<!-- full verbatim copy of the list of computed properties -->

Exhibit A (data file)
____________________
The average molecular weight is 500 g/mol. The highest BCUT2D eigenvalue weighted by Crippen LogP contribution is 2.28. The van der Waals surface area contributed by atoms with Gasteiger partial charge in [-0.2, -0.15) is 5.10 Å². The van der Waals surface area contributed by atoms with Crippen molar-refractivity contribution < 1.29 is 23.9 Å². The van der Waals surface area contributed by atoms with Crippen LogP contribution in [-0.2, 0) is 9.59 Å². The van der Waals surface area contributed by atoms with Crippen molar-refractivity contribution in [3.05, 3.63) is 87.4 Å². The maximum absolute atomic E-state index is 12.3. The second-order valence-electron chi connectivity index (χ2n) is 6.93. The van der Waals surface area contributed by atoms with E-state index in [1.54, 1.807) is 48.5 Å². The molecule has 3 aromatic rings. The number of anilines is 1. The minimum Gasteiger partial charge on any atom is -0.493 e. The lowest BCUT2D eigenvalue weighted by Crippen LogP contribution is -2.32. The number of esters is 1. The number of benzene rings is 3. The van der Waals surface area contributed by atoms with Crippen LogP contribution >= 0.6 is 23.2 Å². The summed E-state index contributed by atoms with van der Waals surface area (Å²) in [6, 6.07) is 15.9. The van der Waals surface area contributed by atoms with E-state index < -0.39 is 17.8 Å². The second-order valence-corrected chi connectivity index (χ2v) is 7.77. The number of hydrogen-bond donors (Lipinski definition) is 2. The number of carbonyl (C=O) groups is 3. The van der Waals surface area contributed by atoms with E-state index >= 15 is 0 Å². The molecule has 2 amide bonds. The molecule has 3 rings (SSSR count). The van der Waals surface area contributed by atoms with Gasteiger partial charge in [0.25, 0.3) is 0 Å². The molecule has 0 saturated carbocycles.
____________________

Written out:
The average molecular weight is 500 g/mol. The highest BCUT2D eigenvalue weighted by Crippen LogP contribution is 2.28. The van der Waals surface area contributed by atoms with Gasteiger partial charge in [-0.2, -0.15) is 5.10 Å². The van der Waals surface area contributed by atoms with Crippen molar-refractivity contribution < 1.29 is 23.9 Å². The van der Waals surface area contributed by atoms with Crippen LogP contribution in [-0.2, 0) is 9.59 Å². The van der Waals surface area contributed by atoms with Crippen molar-refractivity contribution in [3.05, 3.63) is 87.4 Å². The maximum absolute atomic E-state index is 12.3. The second-order valence-electron chi connectivity index (χ2n) is 6.93. The van der Waals surface area contributed by atoms with E-state index in [1.54, 1.807) is 48.5 Å². The molecule has 3 aromatic rings. The number of anilines is 1. The minimum Gasteiger partial charge on any atom is -0.493 e. The lowest BCUT2D eigenvalue weighted by Crippen LogP contribution is -2.32. The number of esters is 1. The number of benzene rings is 3. The van der Waals surface area contributed by atoms with Crippen LogP contribution >= 0.6 is 23.2 Å². The summed E-state index contributed by atoms with van der Waals surface area (Å²) in [6, 6.07) is 15.9. The van der Waals surface area contributed by atoms with E-state index < -0.39 is 17.8 Å². The second-order valence-corrected chi connectivity index (χ2v) is 7.77. The number of hydrogen-bond donors (Lipinski definition) is 2. The number of carbonyl (C=O) groups is 3. The van der Waals surface area contributed by atoms with E-state index >= 15 is 0 Å². The molecule has 2 amide bonds. The molecule has 3 rings (SSSR count). The van der Waals surface area contributed by atoms with Gasteiger partial charge in [0.25, 0.3) is 0 Å². The molecule has 0 saturated carbocycles.